A huge thank you to all the Amazon reviewers. You can read the full reviews at Amazon UK.
5 out of 5 Stars By B Reading
“This is a tale of mystery which keeps its audience on its toes… A thrilling tale which keeps the reader interested right until the very end.”
5 out of 5 Stars Dickens without the wordy parts by Dixie “Dixianne Hallaj”
“…The book is as descriptive of the time as Dickens, and is as exciting as Treasure Island. The writing has a feel of authenticity that draws the reader into the time and place, and makes the reader part of the chase. The characters are well-drawn and three-dimensional. I recommend this book without reservation, and look forward to seeing more from this talented author.”
4 out of 5 Stars Step into the Past by Bristol Book Blogger
“Whilst there are many aspects of this novel that draw you in to the engaging story, the best part of it for me was the vivid sense of the world in which it was set. We start in the midst of a play and move through the worlds of theatre, literature and publishing. There is a mystery which sends us to Bristol, my favourite section, because Bristol based author Lucienne Boyce paints a brilliant picture of my home town bringing the harbour area to life. Best of all is the apothecary’s shop full of bottles and jars. There are sea journeys and new lands to discover. There are contrasting ideas of the seedy side of a sometimes corrupt London and the promise of a more natural existence in the Fair Land of the title. The ending is enigmatic leaving you to question some of what you read before. A good read.”
4 out of 5 stars Transports you back in time! By Kathryn L. Wood
“Lucienne Boyce’s novel, To the Fair Land, does what good historical fiction is meant to do– it seamlessly transports the reader into another time without ever coming across as pedagogical or awkward. Her writing style mirrors the era of the late 18th century and feels as though it could have been written contemporaneously with the subject matter. She has mastered the ability to explain archaic terminology and situations by the context in which they are written rather than having clumsy asides to define them to the 21st century reader. As a writer, I was fascinated by the details of the literary world of 18th century London, and as a lover of mystery, I was kept busy turning the pages to see what would happen next!”
4 out of 5 stars An C18th mystery? An allegory of our times? An excellent read By Towse
“Most of the story follows the attempts of Ben Dearlove to find the author of a book,’An Account of a Voyage to the Fair Land’. Ben is a young man running out of luck, time and the allowance money of his father, a hard working apothecary who wants Ben to follow in the family business. Ben has the skills, but not the inclination. Perhaps like most young men in most time periods, he would rather make the quick buck, the ideal ‘get rich scheme’ as a result of another’s work or ideas. In this he rather comes unstuck, discovering that the road to easy riches is fraught with darker shadows than his innocent mind could have imagined.
Melded to this tale of dark capitalism is the equally thought provoking idea of what that capitalism would mean for the Fair Land, if, indeed, it does exist. Equally fraught for these capitalist explorers of the European C18th ‘Enlightenment’ is what exposure to another culture might do to the minds of ‘civilised’ Englishmen. In the end no one is without guilt and all are accountable.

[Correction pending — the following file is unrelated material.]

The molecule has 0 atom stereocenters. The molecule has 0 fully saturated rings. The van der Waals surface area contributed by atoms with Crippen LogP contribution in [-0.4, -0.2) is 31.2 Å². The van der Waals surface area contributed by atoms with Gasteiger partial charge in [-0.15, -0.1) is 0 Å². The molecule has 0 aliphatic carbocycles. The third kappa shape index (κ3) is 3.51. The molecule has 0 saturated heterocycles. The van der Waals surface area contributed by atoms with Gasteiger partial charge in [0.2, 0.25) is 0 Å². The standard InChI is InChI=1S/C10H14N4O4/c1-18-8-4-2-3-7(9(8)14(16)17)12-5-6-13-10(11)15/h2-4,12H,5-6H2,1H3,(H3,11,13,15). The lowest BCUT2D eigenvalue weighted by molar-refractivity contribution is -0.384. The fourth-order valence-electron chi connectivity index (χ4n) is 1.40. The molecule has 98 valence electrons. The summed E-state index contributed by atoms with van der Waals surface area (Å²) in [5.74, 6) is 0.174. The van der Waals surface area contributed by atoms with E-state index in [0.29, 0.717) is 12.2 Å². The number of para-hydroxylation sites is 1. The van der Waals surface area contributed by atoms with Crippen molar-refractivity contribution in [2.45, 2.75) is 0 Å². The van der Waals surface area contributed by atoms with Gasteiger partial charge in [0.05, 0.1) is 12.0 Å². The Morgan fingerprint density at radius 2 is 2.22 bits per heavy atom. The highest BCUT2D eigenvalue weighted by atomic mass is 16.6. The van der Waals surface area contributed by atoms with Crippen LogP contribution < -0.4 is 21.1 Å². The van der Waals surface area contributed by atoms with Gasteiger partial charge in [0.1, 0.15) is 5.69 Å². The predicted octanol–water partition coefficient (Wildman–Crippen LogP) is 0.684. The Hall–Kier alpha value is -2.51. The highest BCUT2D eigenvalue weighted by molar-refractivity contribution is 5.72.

What an interesting read, and I heartily commend Lucienne’s rich re-creation of the C18th world and mind. Bristol, London and the high seas all come vividly to life, as do the mores and cultural inhibitions of her characters, caught up as they are in the English class system and the hierarchy of government.
I don’t know if it was ever the author’s intention, but I was also left thinking what a clever allegory the story was for modern times as well. Watching the TV news I find it sad to see other cultures struggling to obtain the ‘luxuries’ of the ‘civilised’ west while they live in squalid shanty towns and have no fresh water. Does the possession of a big screen TV and a smart phone somehow make a person better than another? The presence of a McDonalds mean that they’ve ‘made it’ to ‘civilisation’. (What is civilisation anyway?) And yet this is the feeling I get as the ‘lie’ of western success spreads around the globe. But what will all us billions do when the power runs out and we can’t fly food across the globe?
Never thought an historical novel would make me contemplate the modern politics of the planet. Thank you, Lucienne.”
“In Lucienne Boyce’s historical fiction novel, To the Fair Land, Ben Dearlove has been given the gift of 2 years in London by his apothecary father to make his mark as an author. The Muse has been largely absent and time is running out. Six months remain of his agreed upon sabbatical.
He has promised he will return home to Bristol and join his father as an apothecary if he does not attain success as an author. The thought of Bristol and his father’s business is unsavoury, to say the least.
It’s 1789 and Ben is attending the play, The Life and Death of Captain Cook, with a friend. A woman seated to his right is making a spectacle of herself denouncing Cook, which is not well received by the audience. Fellow playgoers begin to threaten her and pelt her with fruit. Ben manages to drag her out of the playhouse and takes the distraught woman home to her foreign servant. Prior to fainting, she mumbles “Miranda” and “I don’t know where she is.”
Before he takes leave of the woman, he notices drawings of an exotic bird and expensive natural history books. Writing a restorative recipe for the servant to give the woman, he departs.
The following Sunday he receives a dinner invitation from Mr. Dowling, a bookseller of note, who regularly invites literary members to his home. It is an eclectic gathering united in one purpose: to gain a publishing agreement from Mr. Dowling for oneself. Mr. Dowling and company this evening, however, are focussed on his literary sensation. It’s a book entitled “An Account of a Voyage to Fair Land”, complete with illustrations, and is proclaimed as the “book of the century”. Much excitement and speculation ensues about the identity of the anonymous author.